Review: Hollywood Vampires sink their teeth into classics at DTE

INDEPENDENCE TOWNSHIP - Daylight is supposed to be lethal to vampires. But The sun was still shining Saturday evening, July 16, when the Hollywood Vampires hit the stage at the DTE Energy Music Theatre, and it didn’t seem to prevent the all-star classic rock group from going for blood at all.

Fronted by Detroit native Alice Cooper and actor Johnny Depp -- with Aerosmith’s Joe Perry on the sidelines after collapsing on stage in Brooklyn on July 10-- the Vampires on stage were high concept with a bar band spirit. The group formed to pay tribute to the superstar drinking club based at Los Angeles’ Rainbow Bar and Grill of the early 70s; “Now they’re all gone. I’m the only one left,” Cooper told the DTE crowd. And the six-piece group, which also includes former Guns N’ Roses/Velvet Revolver drummer Matt Sorum and Stone Temple Pilots bassist Robert DeLeo -- did his “Dead Drunk Friends” proud, thrashing through 85 minutes of mostly covers, playing everything with a garagey kind of exuberance and an eardrum-melting sound mix that any heavy metal band would envy.

Perry was certainly there in spirit, too. One of his guitars sat on a stand in front of his amplifiers on stage left, while the band dedicated its performance of Aerosmith’s “Sweet Emotion” to him, with Cooper asking fans for a “Get well, Joe” shout-out. Meanwhile, regular Cooper band guitarist Tommy Henriksen, keyboardist-guitarist Bruce Witkin and Depp (who handled the Talk Box part on “Sweet Emotion”) ably covered for their missing Vampire, providing plenty of six-string firepower for a 21-song set list that covered the likes of Led Zeppelin, the Beatles, the Who, Jimi Hendrix, T. Rex, Motorhead and other bands that had members pass away prematurely.

Depp, of course, was the Vampires’ titillating draw -- though not enough to fill the venue by a long shot on Saturday. Some purists routinely dismiss actors who insinuate themselves in the rock ‘n’ roll world as a gimmick, but Depp, sporting a modified Mowhawk and Capt. Jack Sparrow makeup, played the rock star part convincingly, his guitar slung low across his calves and prowling the stage like he’s been playing sweaty clubs all his life. Depp also looked like he was having as much fun himself more than the crowd was watching him, even lingering on stage after the bows to soak in the moment.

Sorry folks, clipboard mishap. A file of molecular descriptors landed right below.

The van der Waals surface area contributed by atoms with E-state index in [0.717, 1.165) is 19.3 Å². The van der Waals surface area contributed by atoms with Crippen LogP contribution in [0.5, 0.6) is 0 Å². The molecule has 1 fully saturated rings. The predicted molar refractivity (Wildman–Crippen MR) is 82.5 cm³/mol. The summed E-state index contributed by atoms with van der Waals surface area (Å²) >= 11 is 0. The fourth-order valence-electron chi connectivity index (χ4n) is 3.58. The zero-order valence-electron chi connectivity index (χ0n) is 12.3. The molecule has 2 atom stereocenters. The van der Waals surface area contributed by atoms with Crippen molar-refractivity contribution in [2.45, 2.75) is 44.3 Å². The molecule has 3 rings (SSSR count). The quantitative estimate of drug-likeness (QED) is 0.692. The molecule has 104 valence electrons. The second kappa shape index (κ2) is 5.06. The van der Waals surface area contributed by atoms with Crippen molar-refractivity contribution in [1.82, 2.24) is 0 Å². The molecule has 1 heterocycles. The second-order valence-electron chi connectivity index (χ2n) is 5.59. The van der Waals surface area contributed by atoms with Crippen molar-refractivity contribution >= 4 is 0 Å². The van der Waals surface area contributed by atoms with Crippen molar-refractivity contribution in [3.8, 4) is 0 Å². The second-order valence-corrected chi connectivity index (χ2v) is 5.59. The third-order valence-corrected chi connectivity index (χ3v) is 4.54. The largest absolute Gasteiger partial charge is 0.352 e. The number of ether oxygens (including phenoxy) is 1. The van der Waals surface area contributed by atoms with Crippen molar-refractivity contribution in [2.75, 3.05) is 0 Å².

And it was a rare chance for hometown fans to hear and see Cooper out of his theatrical comfort zone. He still dressed the part in makeup, an Edwardian longcoat and a blood-splattered white shirt but the guillotine stayed at home and Cooper clearly relished the opportunity to push his vocal range a bit, particularly on a medley of the Doors’ “Five To One”/”Break On Through (to the Other Side),” David Bowie’s “Rebel Rebel” and “Suffragette City,” Jimi Hendrix’ “Manic Depression” and a T. Rex pairing of “20th Century Boy” and “Bang A Gong.”

He also got to whip out the harmonica for the intro to a pounding rendition of Led Zeppelin’s “Whole Lotta Love” (sung by Witkin) and Aerosmith’s arrangement of Tiny Bradshaw’s “Train Kept a-Rollin’,” which featured former Romantics member Coz Canler on fourth guitar and photos of Perry on the video screen -- the only living rocker to be featured like that, which was a bit, er, eerie.

The Vampires also had their three originals to play -- the show-opening “Raise The Dead,” “My Dead Drunk Friends” and the unreleased “Bad As I Am” -- totally tore up the likes of Motorhead’s “Ace Of Spades” and Love’s “7 And 7 Is,” and offered up Cooper’s hits “I’m Eighteen” and “School’s Out,” both of which he noted were written in Detroit. The fun factor was certainly on the band’s side, and a spirited DTE crowd certainly had no trouble hearing all of those heritage classics played in the Vampires’ tight, ferocious form.

“If we didn’t do any of your favorite covers, it’s because they’re not dead yet,” Cooper explained during the encore. “But when they die, we’ll be here.” We certainly don’t need to lose any more rock icons, especially this year, but Cooper, Depp and company proved on Saturday that their legacies will be in good hands.

Source: The Daily Tribune